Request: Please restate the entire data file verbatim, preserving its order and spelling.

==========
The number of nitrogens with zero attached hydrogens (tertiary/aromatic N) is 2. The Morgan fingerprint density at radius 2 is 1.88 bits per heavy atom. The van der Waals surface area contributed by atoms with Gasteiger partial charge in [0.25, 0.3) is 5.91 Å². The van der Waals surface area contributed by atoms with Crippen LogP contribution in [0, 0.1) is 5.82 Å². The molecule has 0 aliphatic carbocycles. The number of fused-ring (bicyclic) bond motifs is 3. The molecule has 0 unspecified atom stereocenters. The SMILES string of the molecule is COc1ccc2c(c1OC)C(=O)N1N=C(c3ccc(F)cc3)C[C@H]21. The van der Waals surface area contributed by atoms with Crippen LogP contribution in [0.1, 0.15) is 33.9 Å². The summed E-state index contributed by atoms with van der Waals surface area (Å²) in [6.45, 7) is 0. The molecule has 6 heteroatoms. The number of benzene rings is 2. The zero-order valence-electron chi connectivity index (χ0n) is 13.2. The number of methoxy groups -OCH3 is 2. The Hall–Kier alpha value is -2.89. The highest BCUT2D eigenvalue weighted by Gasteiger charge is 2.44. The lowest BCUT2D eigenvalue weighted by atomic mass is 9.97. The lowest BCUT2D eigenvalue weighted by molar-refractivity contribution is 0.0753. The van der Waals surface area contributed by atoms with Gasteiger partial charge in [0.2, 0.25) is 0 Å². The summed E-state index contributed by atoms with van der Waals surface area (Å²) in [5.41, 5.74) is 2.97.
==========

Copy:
The number of nitrogens with zero attached hydrogens (tertiary/aromatic N) is 2. The Morgan fingerprint density at radius 2 is 1.88 bits per heavy atom. The van der Waals surface area contributed by atoms with Gasteiger partial charge in [0.25, 0.3) is 5.91 Å². The van der Waals surface area contributed by atoms with Crippen LogP contribution in [0, 0.1) is 5.82 Å². The molecule has 0 aliphatic carbocycles. The number of fused-ring (bicyclic) bond motifs is 3. The molecule has 0 unspecified atom stereocenters. The SMILES string of the molecule is COc1ccc2c(c1OC)C(=O)N1N=C(c3ccc(F)cc3)C[C@H]21. The van der Waals surface area contributed by atoms with Crippen LogP contribution in [0.1, 0.15) is 33.9 Å². The summed E-state index contributed by atoms with van der Waals surface area (Å²) in [6.45, 7) is 0. The molecule has 6 heteroatoms. The number of benzene rings is 2. The zero-order valence-electron chi connectivity index (χ0n) is 13.2. The number of methoxy groups -OCH3 is 2. The Hall–Kier alpha value is -2.89. The highest BCUT2D eigenvalue weighted by Gasteiger charge is 2.44. The lowest BCUT2D eigenvalue weighted by atomic mass is 9.97. The lowest BCUT2D eigenvalue weighted by molar-refractivity contribution is 0.0753. The van der Waals surface area contributed by atoms with Gasteiger partial charge in [0.2, 0.25) is 0 Å². The summed E-state index contributed by atoms with van der Waals surface area (Å²) in [5.41, 5.74) is 2.97.